An Interview With Taj Mahal

FEATURE BY Willard Manus

Taj Mahal, one of the best-known and most-gifted bluesmen working today, recently released a major retrospective of his work, THE COLUMBIA ALBUMS COLLECTION (Columbia Records). The following interview with Taj was originally published in WHAT'S UP MAGAZINE.

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Q. You've worked everywhere in the world, met people from all walks of life, been a thoughtful observer of life. If you could speak to mankind today, what would your message be?

A. It's important for all of us to connect. That goes for everyone, whether black or white, male or female. We are here. We are on this planet together. We must create a fairer system, find new ways to live, in order to circumvent the tragi-comic situation that we have today, where people are locked in their own particular niche and won't look at any other part of society but their own. We have to start walking in someone else's shoes, not just our own.

Q. Does this apply especially to the younger generation?

A. It applies to everybody. This is a time when we can all say to ourselves, OK, maybe I didn't cause all the problems we have today, but what can I do to help in some small way. That will at least help to get rid of all the zeroes and focus on the he-roes and she-roes. Hah, hah, that's nice.

Q. You are obviously concerned with social and political problems. Did these things concern you when you were young or did they take hold later?

A. I certainly got a big boost out of the sixties. Also, my parents were very political. My mother was a schoolteacher. My father was a day laboror, musician, and philosopher. We were taught from our Caribbean and Southern backgrounds to be candid people and that we should contribute to the positive progression of the world we live in. In other words, create something so that you leave it in better shape than you found it in.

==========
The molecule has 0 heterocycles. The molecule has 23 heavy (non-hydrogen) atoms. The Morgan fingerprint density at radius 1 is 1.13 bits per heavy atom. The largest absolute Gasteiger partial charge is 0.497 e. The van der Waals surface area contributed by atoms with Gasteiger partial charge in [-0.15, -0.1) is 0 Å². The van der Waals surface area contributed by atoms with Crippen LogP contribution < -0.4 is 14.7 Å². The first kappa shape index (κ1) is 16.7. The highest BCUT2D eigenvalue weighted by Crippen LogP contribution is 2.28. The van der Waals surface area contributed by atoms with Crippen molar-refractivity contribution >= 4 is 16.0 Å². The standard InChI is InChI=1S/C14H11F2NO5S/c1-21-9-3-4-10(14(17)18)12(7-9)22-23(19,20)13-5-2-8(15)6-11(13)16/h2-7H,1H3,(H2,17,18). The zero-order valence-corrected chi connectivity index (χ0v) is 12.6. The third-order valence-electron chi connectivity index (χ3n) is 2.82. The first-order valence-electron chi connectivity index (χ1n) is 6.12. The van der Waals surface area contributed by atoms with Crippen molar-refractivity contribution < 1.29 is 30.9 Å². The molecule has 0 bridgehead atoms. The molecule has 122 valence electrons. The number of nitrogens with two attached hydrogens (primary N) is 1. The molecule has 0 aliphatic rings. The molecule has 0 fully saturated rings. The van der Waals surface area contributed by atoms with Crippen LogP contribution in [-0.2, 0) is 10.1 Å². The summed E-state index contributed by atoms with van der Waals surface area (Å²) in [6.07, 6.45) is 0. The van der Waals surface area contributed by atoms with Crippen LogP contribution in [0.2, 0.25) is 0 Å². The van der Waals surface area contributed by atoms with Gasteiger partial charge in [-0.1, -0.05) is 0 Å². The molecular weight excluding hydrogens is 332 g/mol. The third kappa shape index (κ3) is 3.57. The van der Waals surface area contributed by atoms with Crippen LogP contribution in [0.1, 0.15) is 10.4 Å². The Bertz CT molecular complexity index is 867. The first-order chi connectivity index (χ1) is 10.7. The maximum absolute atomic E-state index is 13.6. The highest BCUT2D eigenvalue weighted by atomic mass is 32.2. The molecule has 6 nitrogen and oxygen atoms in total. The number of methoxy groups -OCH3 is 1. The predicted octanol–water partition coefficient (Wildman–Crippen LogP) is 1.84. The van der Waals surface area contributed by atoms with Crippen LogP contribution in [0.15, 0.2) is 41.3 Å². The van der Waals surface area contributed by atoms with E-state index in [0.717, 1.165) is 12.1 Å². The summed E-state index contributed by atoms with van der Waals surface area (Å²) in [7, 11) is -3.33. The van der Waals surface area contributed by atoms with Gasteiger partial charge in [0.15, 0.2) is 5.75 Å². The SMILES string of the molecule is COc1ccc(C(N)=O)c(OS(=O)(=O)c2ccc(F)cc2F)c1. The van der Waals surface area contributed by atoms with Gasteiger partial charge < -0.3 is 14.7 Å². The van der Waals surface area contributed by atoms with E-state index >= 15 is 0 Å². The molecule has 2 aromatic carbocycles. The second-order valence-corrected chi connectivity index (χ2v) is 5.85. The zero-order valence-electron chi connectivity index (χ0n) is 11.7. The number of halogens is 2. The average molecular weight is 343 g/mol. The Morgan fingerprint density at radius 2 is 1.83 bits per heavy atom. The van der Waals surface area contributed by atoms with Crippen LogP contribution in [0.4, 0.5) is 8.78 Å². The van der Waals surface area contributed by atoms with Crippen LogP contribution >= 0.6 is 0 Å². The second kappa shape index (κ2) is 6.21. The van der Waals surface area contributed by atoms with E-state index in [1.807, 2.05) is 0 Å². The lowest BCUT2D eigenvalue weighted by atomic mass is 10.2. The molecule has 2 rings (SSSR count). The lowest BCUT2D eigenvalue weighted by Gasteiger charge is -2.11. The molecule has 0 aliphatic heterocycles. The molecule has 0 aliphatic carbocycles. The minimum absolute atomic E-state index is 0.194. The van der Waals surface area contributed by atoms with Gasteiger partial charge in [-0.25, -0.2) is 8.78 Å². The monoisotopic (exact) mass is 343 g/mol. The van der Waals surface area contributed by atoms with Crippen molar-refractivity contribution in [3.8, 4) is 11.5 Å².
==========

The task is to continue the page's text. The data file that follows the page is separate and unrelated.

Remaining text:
Q. Was there music in your childhood?

A. It was everywhere, not only in the air but in the language, even in the way the way my Mother cooked, it was just there.

Q. What kinds of music did you listen to as a kid?

A. All kinds, I heard everything. My father was a classically trained pianist who came to New York from the West Indies about the time when swing and bebop were popular. My mother came north about the same time, so she developed with the music that was happening then--Duke Ellington, Jimmy Lunceford, Count Basie, you name it. I could fill a tape with names.

My father wanted to be a professional musician but when I came along it was pretty clear that he had to find a 9 to 5 job. He began working in various factories with the idea of eventually being able to set up some kind of business of his own and become independent. He was a piano player and had a fine collection of music. My mother was a natural contralto. Her voice was on a par with Marian Anderson and Mahalia Jackson. Big powerful sound. But my grandfather absolutely forbade her to get involved in the entertainment business because he felt it wasn't respectable.

Q, So it was a rich musical environment in which to grow up.

A. Indeed. I heard everything: jazz, blues, folk, plus classical, singers like Robeson, Caruso, Pinza, Mario Lanzo. It wasn't uncommon to hear opera coming from the apartment next door, that sort of thing. My Brooklyn neighborhood was a special place at that time; you heard various languages, interfaced with lots of people from different cultures.

Before long I found myself falling in love with the blues as sung by the likes of Muddy Waters, Jimmy Reed, Howlin' Wolf and Johnny Guitar Watson.

Q. That's what made you decide to become a blues singer?

A. Exactly. And then of course the whole rock and roll thing started coming on. It was kind of strange to me that the mood of the country swung so completely behind rock and roll; it was almost like a disease with people. They'd go any lengths to hear the music. That used to confuse me and then I thought I'm not fighting this, I'll just have to work it out by myself.